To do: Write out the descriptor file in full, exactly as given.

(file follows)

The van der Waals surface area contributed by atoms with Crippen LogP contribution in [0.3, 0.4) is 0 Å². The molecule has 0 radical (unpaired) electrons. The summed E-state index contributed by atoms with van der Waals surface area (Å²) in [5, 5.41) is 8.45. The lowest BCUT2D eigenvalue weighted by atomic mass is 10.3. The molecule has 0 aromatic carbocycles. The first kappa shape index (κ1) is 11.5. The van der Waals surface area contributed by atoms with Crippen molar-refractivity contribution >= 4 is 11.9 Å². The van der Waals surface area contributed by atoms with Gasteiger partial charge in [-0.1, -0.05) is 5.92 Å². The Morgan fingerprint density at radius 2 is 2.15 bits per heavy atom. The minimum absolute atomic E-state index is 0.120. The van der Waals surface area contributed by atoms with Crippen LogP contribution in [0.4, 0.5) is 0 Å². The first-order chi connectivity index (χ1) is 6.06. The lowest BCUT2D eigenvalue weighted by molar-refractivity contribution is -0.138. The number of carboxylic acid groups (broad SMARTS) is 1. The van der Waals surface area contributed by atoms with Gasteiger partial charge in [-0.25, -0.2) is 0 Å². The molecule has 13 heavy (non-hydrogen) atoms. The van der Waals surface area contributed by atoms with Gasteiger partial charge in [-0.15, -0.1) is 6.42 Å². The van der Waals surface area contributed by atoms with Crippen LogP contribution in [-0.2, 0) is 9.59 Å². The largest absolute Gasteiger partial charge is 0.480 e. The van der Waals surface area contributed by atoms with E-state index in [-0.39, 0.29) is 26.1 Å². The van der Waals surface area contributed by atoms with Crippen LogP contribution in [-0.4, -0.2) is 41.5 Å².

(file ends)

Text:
The van der Waals surface area contributed by atoms with Crippen LogP contribution in [0.3, 0.4) is 0 Å². The molecule has 0 radical (unpaired) electrons. The summed E-state index contributed by atoms with van der Waals surface area (Å²) in [5, 5.41) is 8.45. The lowest BCUT2D eigenvalue weighted by atomic mass is 10.3. The molecule has 0 aromatic carbocycles. The first kappa shape index (κ1) is 11.5. The van der Waals surface area contributed by atoms with Crippen molar-refractivity contribution >= 4 is 11.9 Å². The van der Waals surface area contributed by atoms with Gasteiger partial charge in [-0.1, -0.05) is 5.92 Å². The Morgan fingerprint density at radius 2 is 2.15 bits per heavy atom. The minimum absolute atomic E-state index is 0.120. The van der Waals surface area contributed by atoms with Crippen LogP contribution in [0.4, 0.5) is 0 Å². The first-order chi connectivity index (χ1) is 6.06. The lowest BCUT2D eigenvalue weighted by molar-refractivity contribution is -0.138. The number of carboxylic acid groups (broad SMARTS) is 1. The van der Waals surface area contributed by atoms with Gasteiger partial charge in [-0.25, -0.2) is 0 Å². The molecule has 13 heavy (non-hydrogen) atoms. The van der Waals surface area contributed by atoms with Gasteiger partial charge in [-0.15, -0.1) is 6.42 Å². The van der Waals surface area contributed by atoms with Crippen LogP contribution in [-0.2, 0) is 9.59 Å². The largest absolute Gasteiger partial charge is 0.480 e. The van der Waals surface area contributed by atoms with E-state index in [-0.39, 0.29) is 26.1 Å². The van der Waals surface area contributed by atoms with Crippen LogP contribution in [-0.4, -0.2) is 41.5 Å².